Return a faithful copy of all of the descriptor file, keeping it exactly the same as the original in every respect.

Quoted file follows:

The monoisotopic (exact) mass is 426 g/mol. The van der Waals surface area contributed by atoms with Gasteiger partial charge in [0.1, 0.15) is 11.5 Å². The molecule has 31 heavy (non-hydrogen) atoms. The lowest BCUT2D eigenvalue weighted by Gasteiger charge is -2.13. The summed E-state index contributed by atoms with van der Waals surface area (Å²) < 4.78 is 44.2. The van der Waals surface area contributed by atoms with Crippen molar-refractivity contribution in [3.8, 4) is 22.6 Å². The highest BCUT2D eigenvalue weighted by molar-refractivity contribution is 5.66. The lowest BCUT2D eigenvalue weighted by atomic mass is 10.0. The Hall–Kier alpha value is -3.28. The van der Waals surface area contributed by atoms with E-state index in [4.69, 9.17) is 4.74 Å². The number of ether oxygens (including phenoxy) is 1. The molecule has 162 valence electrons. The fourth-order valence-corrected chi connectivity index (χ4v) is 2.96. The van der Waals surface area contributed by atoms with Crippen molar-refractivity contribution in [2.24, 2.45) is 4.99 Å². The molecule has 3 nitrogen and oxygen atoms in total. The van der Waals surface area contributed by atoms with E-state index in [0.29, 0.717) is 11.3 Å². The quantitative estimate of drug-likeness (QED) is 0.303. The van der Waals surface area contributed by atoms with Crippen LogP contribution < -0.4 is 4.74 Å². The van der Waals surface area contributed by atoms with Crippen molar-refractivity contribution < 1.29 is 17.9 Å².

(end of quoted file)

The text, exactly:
The monoisotopic (exact) mass is 426 g/mol. The van der Waals surface area contributed by atoms with Gasteiger partial charge in [0.1, 0.15) is 11.5 Å². The molecule has 31 heavy (non-hydrogen) atoms. The lowest BCUT2D eigenvalue weighted by Gasteiger charge is -2.13. The summed E-state index contributed by atoms with van der Waals surface area (Å²) < 4.78 is 44.2. The van der Waals surface area contributed by atoms with Crippen molar-refractivity contribution in [3.8, 4) is 22.6 Å². The highest BCUT2D eigenvalue weighted by molar-refractivity contribution is 5.66. The lowest BCUT2D eigenvalue weighted by atomic mass is 10.0. The Hall–Kier alpha value is -3.28. The van der Waals surface area contributed by atoms with E-state index in [4.69, 9.17) is 4.74 Å². The number of ether oxygens (including phenoxy) is 1. The molecule has 162 valence electrons. The fourth-order valence-corrected chi connectivity index (χ4v) is 2.96. The van der Waals surface area contributed by atoms with Crippen molar-refractivity contribution in [2.24, 2.45) is 4.99 Å². The molecule has 3 nitrogen and oxygen atoms in total. The van der Waals surface area contributed by atoms with E-state index in [0.29, 0.717) is 11.3 Å². The quantitative estimate of drug-likeness (QED) is 0.303. The van der Waals surface area contributed by atoms with Crippen LogP contribution < -0.4 is 4.74 Å². The van der Waals surface area contributed by atoms with Crippen molar-refractivity contribution < 1.29 is 17.9 Å².